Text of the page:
Friday, July 29, 2011

Week in review 7.29.11

Thank you congress for that ugly, ugly week. 

The S&P 500 lost 3.92% as the all important debt ceiling deadline hung like a dagger over the head of the global economy.  All things considered though, 3.92% may not actually be too bad in relation to the gravity of the situation.  Between the relatively tepid decline in stocks, marginal increase in the VIX (to 25) and decline in treasury yields, securities prices don't seem to really believe that the government is going to default, or more importantly that a default would do too much harm to the economy.  

Still, Washington's lack of understanding of all things practical never ceases to amaze.  Even to a person who is in favor of a balanced budget amendment, it is stunning that congress would choose to take an ideological stand against the backdrop of a ticking-clock deadline.  Where were these principled politicians the last dozen times the ceiling was raised?  Why can't sensible policy be crafted in the absence of crisis, when time would allow for a thoughtful discussion of the future?  Why does the country have to be pushed to the brink of insolvency and beyond for politicians to take notice?

How lamentable that our politicians are only motivated to act with their backs against a wall.  Worse yet, is how once motivated Washington appears incompetent.  The US government should not be even close to the position that it is in today, 4 days from a "technical" default.  Set aside the fact that a compromise should have been made weeks ago, true leaders would have taken a stand years ago.  But now the stakes are too high, and the time for ideologues has passed.  Washington first must raise the arbitrary debt ceiling and then worry about how it's never going to come close to breaking it again.  Both do not need to be done at the same time, but both need to be done.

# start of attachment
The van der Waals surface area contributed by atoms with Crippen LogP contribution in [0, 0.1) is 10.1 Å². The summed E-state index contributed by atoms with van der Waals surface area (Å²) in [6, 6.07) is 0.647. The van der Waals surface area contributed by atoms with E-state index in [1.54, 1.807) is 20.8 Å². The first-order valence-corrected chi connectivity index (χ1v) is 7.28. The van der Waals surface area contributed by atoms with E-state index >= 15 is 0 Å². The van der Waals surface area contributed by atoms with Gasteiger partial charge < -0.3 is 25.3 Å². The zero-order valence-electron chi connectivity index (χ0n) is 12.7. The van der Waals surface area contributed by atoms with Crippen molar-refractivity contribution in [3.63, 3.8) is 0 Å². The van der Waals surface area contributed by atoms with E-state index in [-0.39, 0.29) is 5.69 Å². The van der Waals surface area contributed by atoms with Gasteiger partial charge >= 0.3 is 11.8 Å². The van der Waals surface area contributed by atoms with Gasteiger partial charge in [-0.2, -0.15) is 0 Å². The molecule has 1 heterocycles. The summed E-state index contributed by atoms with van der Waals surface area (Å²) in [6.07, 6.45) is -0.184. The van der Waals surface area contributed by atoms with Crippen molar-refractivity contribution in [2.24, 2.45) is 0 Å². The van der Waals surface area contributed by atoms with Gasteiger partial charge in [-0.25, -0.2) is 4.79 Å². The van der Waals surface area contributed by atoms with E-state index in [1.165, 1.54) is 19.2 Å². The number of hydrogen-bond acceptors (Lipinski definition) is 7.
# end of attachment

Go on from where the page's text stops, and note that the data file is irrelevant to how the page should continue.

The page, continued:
It's so difficult to give these politicians the benefit of the doubt, but even despite the theatrics, the rational observer must acknowledge that the most likely scenario continues to be that a deal will be struck.  This would obviously have positive implications for securities prices, which is probably why stocks ended the day off of their lows.  Even Washington isn't crazy enough to put political gamesmanship over the welfare of the US citizenry.  Let's hope.

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